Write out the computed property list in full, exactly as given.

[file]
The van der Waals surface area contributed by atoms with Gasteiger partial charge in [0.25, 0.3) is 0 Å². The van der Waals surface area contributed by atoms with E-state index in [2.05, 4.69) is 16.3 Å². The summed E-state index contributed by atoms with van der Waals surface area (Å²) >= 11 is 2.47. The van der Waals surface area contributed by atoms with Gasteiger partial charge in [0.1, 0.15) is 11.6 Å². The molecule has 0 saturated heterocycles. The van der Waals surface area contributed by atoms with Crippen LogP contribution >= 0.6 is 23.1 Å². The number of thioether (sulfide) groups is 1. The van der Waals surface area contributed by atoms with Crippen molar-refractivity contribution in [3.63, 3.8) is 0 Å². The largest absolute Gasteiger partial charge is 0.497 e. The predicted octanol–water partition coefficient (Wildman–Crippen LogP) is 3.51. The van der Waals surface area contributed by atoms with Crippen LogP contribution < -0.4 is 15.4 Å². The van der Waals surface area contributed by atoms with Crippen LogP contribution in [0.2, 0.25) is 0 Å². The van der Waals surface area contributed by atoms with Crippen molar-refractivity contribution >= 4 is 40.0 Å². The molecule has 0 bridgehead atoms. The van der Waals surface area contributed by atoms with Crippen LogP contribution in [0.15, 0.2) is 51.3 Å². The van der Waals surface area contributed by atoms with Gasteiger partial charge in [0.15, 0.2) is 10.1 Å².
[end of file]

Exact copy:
The van der Waals surface area contributed by atoms with Gasteiger partial charge in [0.25, 0.3) is 0 Å². The van der Waals surface area contributed by atoms with E-state index in [2.05, 4.69) is 16.3 Å². The summed E-state index contributed by atoms with van der Waals surface area (Å²) >= 11 is 2.47. The van der Waals surface area contributed by atoms with Gasteiger partial charge in [0.1, 0.15) is 11.6 Å². The molecule has 0 saturated heterocycles. The van der Waals surface area contributed by atoms with Crippen LogP contribution >= 0.6 is 23.1 Å². The number of thioether (sulfide) groups is 1. The van der Waals surface area contributed by atoms with Crippen molar-refractivity contribution in [3.63, 3.8) is 0 Å². The largest absolute Gasteiger partial charge is 0.497 e. The predicted octanol–water partition coefficient (Wildman–Crippen LogP) is 3.51. The van der Waals surface area contributed by atoms with Crippen LogP contribution < -0.4 is 15.4 Å². The van der Waals surface area contributed by atoms with Crippen LogP contribution in [0.2, 0.25) is 0 Å². The van der Waals surface area contributed by atoms with Crippen molar-refractivity contribution >= 4 is 40.0 Å². The molecule has 0 bridgehead atoms. The van der Waals surface area contributed by atoms with Crippen LogP contribution in [0.15, 0.2) is 51.3 Å². The van der Waals surface area contributed by atoms with Gasteiger partial charge in [0.15, 0.2) is 10.1 Å².